Understanding inbox stress: email etiquette, team work and brain chemistry

Many apologies (well, you know what I mean) for not getting back to you sooner. I have been very busy lately (replying to more important emails than yours) and time just ran away with me. I know the deadline has passed (which is why I’m only emailing now), but if there’s anything I can do please do let me know (not really — if I wanted to be involved I would have emailed you).

Rgds (well, you know what I mean)

Bob (Your hierarchical superior, and don’t you forget it)

Managing daily email communication can be a taxing and emotional experience. Who hasn’t spent at least some time in the recent past staring at an email from a colleague or superior, trying to interpret the subtext? But if you feel anxious, irritable and weirdly emotionally charged when dealing with your inbox, rest easy. You are by no means alone.

In a 2012 experiment, researchers hooked information workers up to heart-rate monitors and proved just how physiologically anxious email makes the average 21st century worker bee. When the researchers removed email from the workers’ lives for five work days the physiological signs of stress (such as a thumping heart rate) receded. The bottom line is stark; email is stressing us out.

“I open my inbox with a sense of dread, mixed with trepidation, mixed with anticipation,” says Arthur Harris (not his real name), a management level employee at a mid-sized European company. “Dread at the idea that my day may be taken away from me by whatever is in there. Anticipation because it is such a key moment. A part of you is always mildly intrigued as to what the day holds for you… and then, in the background, there’s an underlying resentment of the medium itself. Email is like the conductor in the orchestra of your work life, and you play to it. There’s a sense of powerlessness.”

Harris’ emotions are confirmed by research. The aforementioned heart-rate monitor study was carried out by Gloria J Mark and Stephen Voida, of the University of California Department of Informatics (1). In the backdrop to their study, the authors highlight existing research around corporate email usage patterns, including the rather startling nugget that information workers check their email, on average, 36 times an hour, or roughly once every 1.7 minutes.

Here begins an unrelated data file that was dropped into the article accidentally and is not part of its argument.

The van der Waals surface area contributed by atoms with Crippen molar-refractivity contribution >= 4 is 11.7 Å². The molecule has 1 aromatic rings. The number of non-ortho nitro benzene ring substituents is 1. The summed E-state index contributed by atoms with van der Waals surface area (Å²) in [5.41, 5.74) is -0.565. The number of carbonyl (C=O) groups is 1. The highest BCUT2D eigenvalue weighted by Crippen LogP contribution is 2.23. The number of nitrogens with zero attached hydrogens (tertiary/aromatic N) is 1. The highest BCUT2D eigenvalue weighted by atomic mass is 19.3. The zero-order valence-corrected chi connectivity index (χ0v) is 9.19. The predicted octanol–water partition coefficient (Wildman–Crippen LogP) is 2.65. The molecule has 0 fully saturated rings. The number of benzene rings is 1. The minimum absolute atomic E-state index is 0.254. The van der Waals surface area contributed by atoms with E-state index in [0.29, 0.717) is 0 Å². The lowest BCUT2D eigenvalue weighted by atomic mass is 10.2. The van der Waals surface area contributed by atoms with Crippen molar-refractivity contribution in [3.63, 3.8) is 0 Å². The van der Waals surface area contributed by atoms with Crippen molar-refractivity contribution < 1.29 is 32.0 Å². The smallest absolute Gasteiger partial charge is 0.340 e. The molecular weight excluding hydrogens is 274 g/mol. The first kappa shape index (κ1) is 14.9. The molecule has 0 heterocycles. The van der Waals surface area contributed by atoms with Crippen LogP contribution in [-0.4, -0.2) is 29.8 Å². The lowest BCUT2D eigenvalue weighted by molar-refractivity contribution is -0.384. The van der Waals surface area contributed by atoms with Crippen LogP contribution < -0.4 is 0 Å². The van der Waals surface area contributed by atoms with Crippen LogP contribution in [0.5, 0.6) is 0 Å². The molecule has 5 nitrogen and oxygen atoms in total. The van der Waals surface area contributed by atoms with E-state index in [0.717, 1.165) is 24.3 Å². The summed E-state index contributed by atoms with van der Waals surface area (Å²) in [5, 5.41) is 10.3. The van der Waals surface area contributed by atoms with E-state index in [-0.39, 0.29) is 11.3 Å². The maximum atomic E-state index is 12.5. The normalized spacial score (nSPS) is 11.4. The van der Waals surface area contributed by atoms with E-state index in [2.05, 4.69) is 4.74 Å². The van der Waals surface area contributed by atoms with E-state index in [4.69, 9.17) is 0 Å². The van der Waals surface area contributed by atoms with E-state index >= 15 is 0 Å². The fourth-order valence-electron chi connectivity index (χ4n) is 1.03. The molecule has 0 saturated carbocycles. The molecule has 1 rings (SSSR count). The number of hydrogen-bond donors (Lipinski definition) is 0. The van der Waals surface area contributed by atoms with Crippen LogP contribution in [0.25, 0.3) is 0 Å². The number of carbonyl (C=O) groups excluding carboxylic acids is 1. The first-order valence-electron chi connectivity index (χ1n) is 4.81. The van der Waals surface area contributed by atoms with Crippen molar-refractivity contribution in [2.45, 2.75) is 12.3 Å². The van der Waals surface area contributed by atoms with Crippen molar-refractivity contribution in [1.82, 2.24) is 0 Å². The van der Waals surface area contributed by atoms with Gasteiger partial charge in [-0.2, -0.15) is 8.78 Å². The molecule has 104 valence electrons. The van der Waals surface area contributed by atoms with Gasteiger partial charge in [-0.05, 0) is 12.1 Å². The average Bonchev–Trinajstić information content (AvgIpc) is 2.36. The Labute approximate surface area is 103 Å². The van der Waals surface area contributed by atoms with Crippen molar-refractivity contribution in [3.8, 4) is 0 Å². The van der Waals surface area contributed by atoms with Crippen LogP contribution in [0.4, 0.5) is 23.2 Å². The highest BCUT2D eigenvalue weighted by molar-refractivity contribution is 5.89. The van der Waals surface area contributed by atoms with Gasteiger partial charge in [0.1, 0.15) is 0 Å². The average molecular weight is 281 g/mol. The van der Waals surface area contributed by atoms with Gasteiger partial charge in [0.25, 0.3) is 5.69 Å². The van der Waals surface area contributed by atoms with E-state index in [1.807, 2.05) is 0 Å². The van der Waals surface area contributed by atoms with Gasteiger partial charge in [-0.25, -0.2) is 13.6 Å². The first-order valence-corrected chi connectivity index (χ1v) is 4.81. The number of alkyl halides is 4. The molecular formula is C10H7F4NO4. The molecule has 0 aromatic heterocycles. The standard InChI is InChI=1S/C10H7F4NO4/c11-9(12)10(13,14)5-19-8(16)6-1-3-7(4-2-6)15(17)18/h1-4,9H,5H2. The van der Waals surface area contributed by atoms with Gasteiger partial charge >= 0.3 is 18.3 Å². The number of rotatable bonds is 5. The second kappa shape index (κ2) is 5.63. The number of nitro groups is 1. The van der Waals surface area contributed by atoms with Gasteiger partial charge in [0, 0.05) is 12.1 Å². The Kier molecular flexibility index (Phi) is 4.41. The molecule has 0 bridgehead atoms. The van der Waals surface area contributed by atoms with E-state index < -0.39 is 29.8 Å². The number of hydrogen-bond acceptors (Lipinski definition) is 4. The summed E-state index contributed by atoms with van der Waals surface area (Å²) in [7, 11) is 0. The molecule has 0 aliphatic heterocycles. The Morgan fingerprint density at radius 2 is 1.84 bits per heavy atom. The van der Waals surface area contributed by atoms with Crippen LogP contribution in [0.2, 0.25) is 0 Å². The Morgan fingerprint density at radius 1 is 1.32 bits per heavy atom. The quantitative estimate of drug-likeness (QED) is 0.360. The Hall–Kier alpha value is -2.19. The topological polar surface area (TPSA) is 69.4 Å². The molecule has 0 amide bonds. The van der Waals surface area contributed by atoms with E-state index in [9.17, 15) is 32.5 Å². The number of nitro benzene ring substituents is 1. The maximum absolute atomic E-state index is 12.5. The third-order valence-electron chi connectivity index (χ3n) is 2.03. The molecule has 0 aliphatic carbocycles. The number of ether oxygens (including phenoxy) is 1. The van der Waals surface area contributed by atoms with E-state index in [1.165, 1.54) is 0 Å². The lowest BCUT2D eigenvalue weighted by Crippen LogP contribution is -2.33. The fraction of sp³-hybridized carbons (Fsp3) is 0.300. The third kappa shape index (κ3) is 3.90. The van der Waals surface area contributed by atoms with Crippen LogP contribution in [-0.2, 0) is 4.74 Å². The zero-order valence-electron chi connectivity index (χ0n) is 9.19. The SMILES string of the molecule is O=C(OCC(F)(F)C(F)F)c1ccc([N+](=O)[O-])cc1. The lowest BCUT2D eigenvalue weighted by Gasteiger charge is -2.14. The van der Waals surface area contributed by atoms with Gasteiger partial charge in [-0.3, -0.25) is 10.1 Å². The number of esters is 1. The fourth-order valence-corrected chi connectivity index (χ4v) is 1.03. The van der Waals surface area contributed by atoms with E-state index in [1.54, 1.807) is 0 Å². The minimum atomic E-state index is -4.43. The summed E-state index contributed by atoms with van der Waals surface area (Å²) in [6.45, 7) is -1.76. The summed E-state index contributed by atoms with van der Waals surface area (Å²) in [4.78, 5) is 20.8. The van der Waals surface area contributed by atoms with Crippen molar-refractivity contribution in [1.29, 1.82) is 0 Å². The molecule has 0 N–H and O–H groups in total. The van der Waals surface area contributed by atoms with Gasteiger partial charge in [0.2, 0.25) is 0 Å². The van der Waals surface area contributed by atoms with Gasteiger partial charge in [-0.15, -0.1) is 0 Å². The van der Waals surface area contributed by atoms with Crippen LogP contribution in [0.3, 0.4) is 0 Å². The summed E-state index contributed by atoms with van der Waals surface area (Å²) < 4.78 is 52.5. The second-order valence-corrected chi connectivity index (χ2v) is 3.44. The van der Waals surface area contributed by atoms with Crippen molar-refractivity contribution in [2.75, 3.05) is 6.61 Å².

The study goes on to explore the conventional paradigms of email overload and distraction, and the stress and performance quality issues they cause. A less-explored area, however, is the social complexity generated by fraught email interactions.

Context, politics and hierarchy

Each email contains an implicit request for action from the sender. In the corporate context, this request is shot through with context, politics and hierarchy. All of which means the details of the interaction (the time taken to reply, whether a reply is sent at all, the tone of the message, etc) can have a powerful impact on the social dynamic within the office or the operational team.

One of the clues as to what might be going on in our brains when we engage in corporate communication lies, somewhat counter-intuitively, in the much touted link between social media and the release of the so-called “generosity trust chemical” oxytocin in our brains. From around 2012, Fast Company (2) and many other business publications began highlighting research from neuroeconomists showing that the innately affirmative dynamic of social media interaction delivers regular and predictable spikes in our oxytocin levels. This research has laid an important initial foundation for our evolving understanding of why social media is so addictive. Simply put, we get a brain chemistry kick from the essentially positive interactions that constitute life in the land of Facebook and Twitter.

So, what happens to your brain chemistry when your boss simply ignores your email? Or when you get caught in a work email spat? Might there be a kind of metaphorical oxytocin withdrawal going on?

There’s little hard research to refer to here, but in a paper titled Is Negative Attention Better Than No Attention: The Comparative Effects of Ostracism and Harassment at Work (3), authors from business schools in Canada and Iran offer an intriguing insight. Their research suggests that while most people believe that being bullied or overtly harassed at work is “worse” than simply being ignored, the opposite can in fact often be true. Workers asked to communicate their emotions in real world office situations reliably report ostracism as a fundamentally more negative emotional experience than direct harassment. The case can thus be made that seemingly low-level communication conflicts, including the common occurrence of simply ignoring a team member’s email, could heighten intra-office/team tension.

“First of all, you rationalise email silence by saying someone’s very busy. You console yourself in that way,” says Harris. “Then after a while you realise you’ve rationalised something away when something must be going on, and then you construct stories to explain it. By the time you’ve crossed that threshold you’re interpreting the silence as form of communication.”